This year I mentioned ‘one little word’ on Twitter and people suggested hope, courage, and strength. They’re all good words, but the one I keep coming back to is “prepared”. It just feels right. So, in 2017, I will be PREPARED

  • to spend quality time with Tony
  • to devote time to my art
  • to ensure I eat properly
  • to use the tool of my weight loss surgery wisely
  • to make my lunches even when I don’t feel like it
  • to drink enough each day despite the nausea
  • to use the exercycle despite the pain
  • to put enough time into my own professional development
  • to say no to things that I don’t want in my life

So often what we want is just out of reach, and what’s required is more effort or a deliberate action. In 2017 I believe being prepared will help me achieve more of my goals.I think it’s a good word for my professional life as well, and will write about that at on my KiwiLibrarian blog.

one-little-word

 

Progress update Dec ’16

Last time I blogged about my weight loss surgery I had been in Base Hospital, and was feeling better. Hmm. This last week I have been back in Base after developing a blockage, partly due to dehydration. It was two days of drama but all good again now. I have new meds and a determination to drink despite the nausea. The nurses and surgeons I saw were fantastic; patient and prepared to really explain things to me. I’ll say this though – it took 24 hours to go through two Emergency Departments to a ward and, oh my god, I was exhausted!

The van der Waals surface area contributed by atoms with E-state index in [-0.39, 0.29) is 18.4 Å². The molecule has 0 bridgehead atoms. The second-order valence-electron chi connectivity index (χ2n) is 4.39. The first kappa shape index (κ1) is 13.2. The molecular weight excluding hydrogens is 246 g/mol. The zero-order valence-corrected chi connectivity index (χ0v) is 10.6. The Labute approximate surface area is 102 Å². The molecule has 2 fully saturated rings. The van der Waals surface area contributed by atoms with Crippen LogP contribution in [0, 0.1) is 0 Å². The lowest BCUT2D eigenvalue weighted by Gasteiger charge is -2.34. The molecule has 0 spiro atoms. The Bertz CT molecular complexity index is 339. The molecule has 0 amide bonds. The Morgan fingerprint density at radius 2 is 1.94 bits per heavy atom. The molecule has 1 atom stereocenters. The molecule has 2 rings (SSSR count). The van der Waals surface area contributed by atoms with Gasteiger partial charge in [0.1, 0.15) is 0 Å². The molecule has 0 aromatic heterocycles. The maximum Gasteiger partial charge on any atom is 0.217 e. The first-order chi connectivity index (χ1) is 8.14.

I’m on leave for the next two weeks and am hoping to rest and spend some quality time with Tony. He’s done a great job of caring for me, yet again, and it’s past time we had some fun. I hope the sun shines…

face-dec-16 

Starting to resurface

I sort of can’t believe it’s two months since I updated my blog – that tells you just how sick I have been because I love social media. I’ve hardly Tweeted either really. Here’s the short version.

Last time I blogged I’d been off work for three weeks and thought I was coming right. Umm, no! I’ve had almost 7 weeks off work, been in Base Hospital and generally felt totally lousy and bone tired. None of this is the surgeon’s fault, it’s just been cumulative problems due to the surgery and a bad reaction to some of the drugs. They think it could be another couple of months before I feel really better because it’s been so rough.